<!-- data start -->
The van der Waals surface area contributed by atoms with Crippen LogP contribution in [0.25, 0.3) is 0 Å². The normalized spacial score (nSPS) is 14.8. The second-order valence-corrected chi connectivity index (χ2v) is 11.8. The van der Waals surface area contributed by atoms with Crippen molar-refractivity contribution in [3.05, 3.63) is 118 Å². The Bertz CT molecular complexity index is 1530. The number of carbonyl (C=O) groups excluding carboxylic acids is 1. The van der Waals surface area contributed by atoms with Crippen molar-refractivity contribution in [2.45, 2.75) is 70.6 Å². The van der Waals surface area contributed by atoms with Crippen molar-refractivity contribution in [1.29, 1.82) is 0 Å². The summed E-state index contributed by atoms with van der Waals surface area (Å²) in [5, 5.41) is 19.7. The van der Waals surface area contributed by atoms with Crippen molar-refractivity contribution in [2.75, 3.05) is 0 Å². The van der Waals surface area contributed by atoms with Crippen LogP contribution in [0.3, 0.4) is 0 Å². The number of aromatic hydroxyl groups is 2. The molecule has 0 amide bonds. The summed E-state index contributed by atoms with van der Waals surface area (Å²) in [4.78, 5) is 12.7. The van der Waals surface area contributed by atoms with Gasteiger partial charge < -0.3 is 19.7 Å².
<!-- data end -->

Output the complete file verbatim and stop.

The van der Waals surface area contributed by atoms with Crippen LogP contribution in [0.25, 0.3) is 0 Å². The normalized spacial score (nSPS) is 14.8. The second-order valence-corrected chi connectivity index (χ2v) is 11.8. The van der Waals surface area contributed by atoms with Crippen molar-refractivity contribution in [3.05, 3.63) is 118 Å². The Bertz CT molecular complexity index is 1530. The number of carbonyl (C=O) groups excluding carboxylic acids is 1. The van der Waals surface area contributed by atoms with Crippen molar-refractivity contribution in [2.45, 2.75) is 70.6 Å². The van der Waals surface area contributed by atoms with Crippen molar-refractivity contribution in [1.29, 1.82) is 0 Å². The summed E-state index contributed by atoms with van der Waals surface area (Å²) in [5, 5.41) is 19.7. The van der Waals surface area contributed by atoms with Crippen molar-refractivity contribution in [2.75, 3.05) is 0 Å². The van der Waals surface area contributed by atoms with Crippen LogP contribution in [0.3, 0.4) is 0 Å². The number of aromatic hydroxyl groups is 2. The molecule has 0 amide bonds. The summed E-state index contributed by atoms with van der Waals surface area (Å²) in [4.78, 5) is 12.7. The van der Waals surface area contributed by atoms with Gasteiger partial charge < -0.3 is 19.7 Å².